By Dr. Sean M Wells, DPT, PT, OCS, ATC, CSCS, CNPT, NSCA-CPT, Cert-DN
Exercise is certainly medicine but what if we could do more for our older adult clients? As physical therapists (PTs), occupational therapists (OTs), or personal trainers we strive to push our clients with the best exercise selection and most evidenced-based techniques to improve our clients’ strength, balance, and function. But what if all we are doing is for not because of a client’s poor diet?
I have seen this time and time again in my clinical practice: a client enters my practice, I examine them and find weakness and balance deficits; we begin a program of resistance training, balance and neuromuscular work, and notably see little change in their function. As I dive deeper into their lifestyle factors (e.g. sleep, stress management, and nutrition) I find they don’t eat enough, drink too much alcohol, and consume overly processed foods devoid of essential nutrients. Could these factors be the elements holding some of our older adults back from improving better rehabilitation outcomes? Let’s look at some examples and evidence connecting nutrition with geriatric physical therapy and rehabilitation.
Physiologically, older adults' sense of taste and smell diminish with age. Moreover, other factors such as dental changes or pain with mastication, swallowing problems, or GERD may further drive an older adult away from consuming enough food. As a result we often see older adults not enjoying food as much as they did when younger. Not consuming sufficient energy can drive catabolism and, if sustained, drive sarcopenia (muscle mass loss secondary to aging). We also know that data supports the consumption of slightly higher protein intake in older adults. Typically the FDA recommends 0.8g/kg body weight/day of protein for most adults, but some older adults may gain muscle mass and mitigate some bone loss with protein levels slightly higher than this (e.g. 1.0g/kg body weight/day). Having more muscle mass can equate to better functional scores on the Timed Up and Go (TUG), Five Time Sit to Stand (FTSTS), and balance metrics. Rehab professionals can help their patients by asking a client about their diet and trying to understand why an older adult may be undereating. If it is due to a sense of smell or taste, then consider encouraging the use of aromatic spices as another method to improve the smell and taste of food. If it is swallowing or dentition, then consider a referral to a Speech Therapist (SLP) or dentist -- helping them get food into their bodies is essential!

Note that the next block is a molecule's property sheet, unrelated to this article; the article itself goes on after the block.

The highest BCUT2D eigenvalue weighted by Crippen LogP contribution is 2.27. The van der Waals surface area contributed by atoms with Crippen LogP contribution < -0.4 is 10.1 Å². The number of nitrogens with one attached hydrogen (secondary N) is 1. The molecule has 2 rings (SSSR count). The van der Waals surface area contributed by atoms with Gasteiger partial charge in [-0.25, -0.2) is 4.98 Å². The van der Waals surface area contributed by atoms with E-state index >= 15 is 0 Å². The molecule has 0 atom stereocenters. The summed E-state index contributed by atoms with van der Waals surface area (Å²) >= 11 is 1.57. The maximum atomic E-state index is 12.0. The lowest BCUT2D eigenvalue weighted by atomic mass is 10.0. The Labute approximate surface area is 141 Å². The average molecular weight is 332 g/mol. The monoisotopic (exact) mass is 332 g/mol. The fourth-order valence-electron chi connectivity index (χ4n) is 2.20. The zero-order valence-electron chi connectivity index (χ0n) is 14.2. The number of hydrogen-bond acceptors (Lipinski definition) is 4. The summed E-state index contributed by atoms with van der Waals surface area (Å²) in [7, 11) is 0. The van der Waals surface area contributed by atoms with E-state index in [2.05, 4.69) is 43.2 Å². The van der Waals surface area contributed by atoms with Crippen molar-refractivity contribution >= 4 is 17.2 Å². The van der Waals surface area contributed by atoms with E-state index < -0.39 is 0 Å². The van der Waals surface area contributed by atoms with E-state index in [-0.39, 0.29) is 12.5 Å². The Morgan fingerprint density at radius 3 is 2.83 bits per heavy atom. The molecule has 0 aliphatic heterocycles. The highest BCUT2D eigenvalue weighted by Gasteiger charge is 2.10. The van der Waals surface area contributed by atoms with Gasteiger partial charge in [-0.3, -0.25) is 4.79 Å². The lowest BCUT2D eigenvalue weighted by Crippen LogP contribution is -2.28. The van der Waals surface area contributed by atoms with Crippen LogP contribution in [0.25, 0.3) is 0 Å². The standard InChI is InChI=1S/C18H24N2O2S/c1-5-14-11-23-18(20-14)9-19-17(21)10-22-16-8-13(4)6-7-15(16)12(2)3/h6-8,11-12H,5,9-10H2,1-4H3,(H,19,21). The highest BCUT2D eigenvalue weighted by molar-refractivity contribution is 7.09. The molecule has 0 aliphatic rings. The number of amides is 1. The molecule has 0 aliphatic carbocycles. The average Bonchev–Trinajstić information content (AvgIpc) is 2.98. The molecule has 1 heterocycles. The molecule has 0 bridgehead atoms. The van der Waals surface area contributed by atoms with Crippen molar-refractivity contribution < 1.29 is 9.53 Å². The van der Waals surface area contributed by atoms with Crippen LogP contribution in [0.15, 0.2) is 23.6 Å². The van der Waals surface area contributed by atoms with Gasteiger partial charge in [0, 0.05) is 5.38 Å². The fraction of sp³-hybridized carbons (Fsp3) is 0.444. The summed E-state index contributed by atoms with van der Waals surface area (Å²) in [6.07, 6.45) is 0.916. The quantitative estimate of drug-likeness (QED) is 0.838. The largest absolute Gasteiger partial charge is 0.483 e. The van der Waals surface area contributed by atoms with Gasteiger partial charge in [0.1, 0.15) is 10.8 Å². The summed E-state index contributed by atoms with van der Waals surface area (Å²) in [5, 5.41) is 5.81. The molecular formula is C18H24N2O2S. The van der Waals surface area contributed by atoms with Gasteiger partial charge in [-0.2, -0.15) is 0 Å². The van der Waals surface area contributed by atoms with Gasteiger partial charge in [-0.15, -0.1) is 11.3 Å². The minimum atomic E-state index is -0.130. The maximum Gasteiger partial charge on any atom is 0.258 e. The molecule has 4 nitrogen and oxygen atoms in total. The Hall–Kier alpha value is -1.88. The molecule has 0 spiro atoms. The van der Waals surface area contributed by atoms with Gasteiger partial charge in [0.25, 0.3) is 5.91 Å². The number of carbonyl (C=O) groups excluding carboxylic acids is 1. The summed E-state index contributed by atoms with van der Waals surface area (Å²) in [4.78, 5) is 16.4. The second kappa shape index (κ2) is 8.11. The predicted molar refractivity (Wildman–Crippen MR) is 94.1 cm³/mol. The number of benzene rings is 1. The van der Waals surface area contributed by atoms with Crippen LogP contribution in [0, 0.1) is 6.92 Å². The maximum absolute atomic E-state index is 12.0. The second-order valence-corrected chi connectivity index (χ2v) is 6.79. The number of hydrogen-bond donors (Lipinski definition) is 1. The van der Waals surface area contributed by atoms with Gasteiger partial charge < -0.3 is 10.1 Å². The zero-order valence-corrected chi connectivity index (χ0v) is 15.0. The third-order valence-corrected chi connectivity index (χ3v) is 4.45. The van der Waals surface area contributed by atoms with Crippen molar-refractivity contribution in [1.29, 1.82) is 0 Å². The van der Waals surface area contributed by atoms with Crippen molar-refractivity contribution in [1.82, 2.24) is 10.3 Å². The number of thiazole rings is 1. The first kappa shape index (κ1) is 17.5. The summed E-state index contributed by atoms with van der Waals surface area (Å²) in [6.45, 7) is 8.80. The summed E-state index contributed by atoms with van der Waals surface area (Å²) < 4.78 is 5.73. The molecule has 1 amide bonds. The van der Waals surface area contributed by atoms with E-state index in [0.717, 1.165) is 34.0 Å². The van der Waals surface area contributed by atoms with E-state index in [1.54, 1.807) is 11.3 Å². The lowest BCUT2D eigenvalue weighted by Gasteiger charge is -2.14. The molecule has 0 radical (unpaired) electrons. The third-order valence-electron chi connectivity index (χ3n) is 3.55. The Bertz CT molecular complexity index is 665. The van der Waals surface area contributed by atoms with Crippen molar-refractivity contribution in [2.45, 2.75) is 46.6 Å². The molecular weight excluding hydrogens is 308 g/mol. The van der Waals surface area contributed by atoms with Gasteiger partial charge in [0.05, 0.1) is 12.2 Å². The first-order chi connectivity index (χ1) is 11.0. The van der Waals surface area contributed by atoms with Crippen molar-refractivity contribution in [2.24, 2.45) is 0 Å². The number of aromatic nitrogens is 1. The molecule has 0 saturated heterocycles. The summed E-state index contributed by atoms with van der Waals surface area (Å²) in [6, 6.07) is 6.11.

Alcohol is another underestimated portion of an older persons’ diet that can negatively impact their rehab outcomes. Older adults may use alcohol to cope with a loss of a loved one, as a means to control shakes or tremors, or as an aid to meet social requirements. Alcohol is a central nervous system depressant, which data show can translate to more falls, higher rates of depression, and can drive neuroinflammation. Discussing alcohol consumption with older adults during therapy is important. Many mentees and students of mine are utterly surprised at how many and how much alcohol their clients consume once they start asking. Several evidenced-based alcohol assessment tools exist: I encourage Doctors of Physical Therapy (DPTs) to use these tools in their physical therapy practice to screen for referrals to alcohol cessation programs or professionals.
Our final discussion point centers around the high consumption of processed foods. Several NIH studies have shown that ultra processed foods are linked with greater rates of obesity and morbidity. As rehabilitation professionals we know that obesity makes movement difficult and data show it also promotes inflammation. Multiple comorbidities reduce an older patient’s successful rehab prognosis, as well as decreasing their quality of life. Ultra processed foods like potato chips, white-bread sandwiches, and sugary fruit drinks offer little nutrients but lots of calories. Malnutrition is certainly a risk with some older adults and this can be easily detected with the MNA-SF screening tool (it’s very easy to use). Referrals to a registered dietician (RD) is a must in possible malnutrition cases. In addition, sarcopenic obesity, where an older adult loses muscle but gains fat mass, can often present in older adults unknowingly. Individuals with sarcopenic obesity often present without looking thin or atrophy due to the fat mass gain; however, PTs will notice they are weak and cannot perform functional movements with ease. Doctors of Physical Therapy and other rehab professionals need to educate patients on reducing their consumption of processed foods. Detecting junk food consumption is easy using the fruit and vegetable screener or a 3 day diet assessment. Advocating for quality, whole-foods in hospitals, nursing homes, and rehab facilities is also in the wheel-house of rehabilitation professionals. Referrals to RDs should also be considered a mainstay for PTs, especially if multiple comorbid conditions exist.
Afterall, what’s the point in all your skilled services and the patient’s hard work if it all gets sidelined by crappy food?
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Keywords: nutrition, diet, continuing education, online, geriatric, PT, physical therapy, learning, OT, rehab, fall, prevention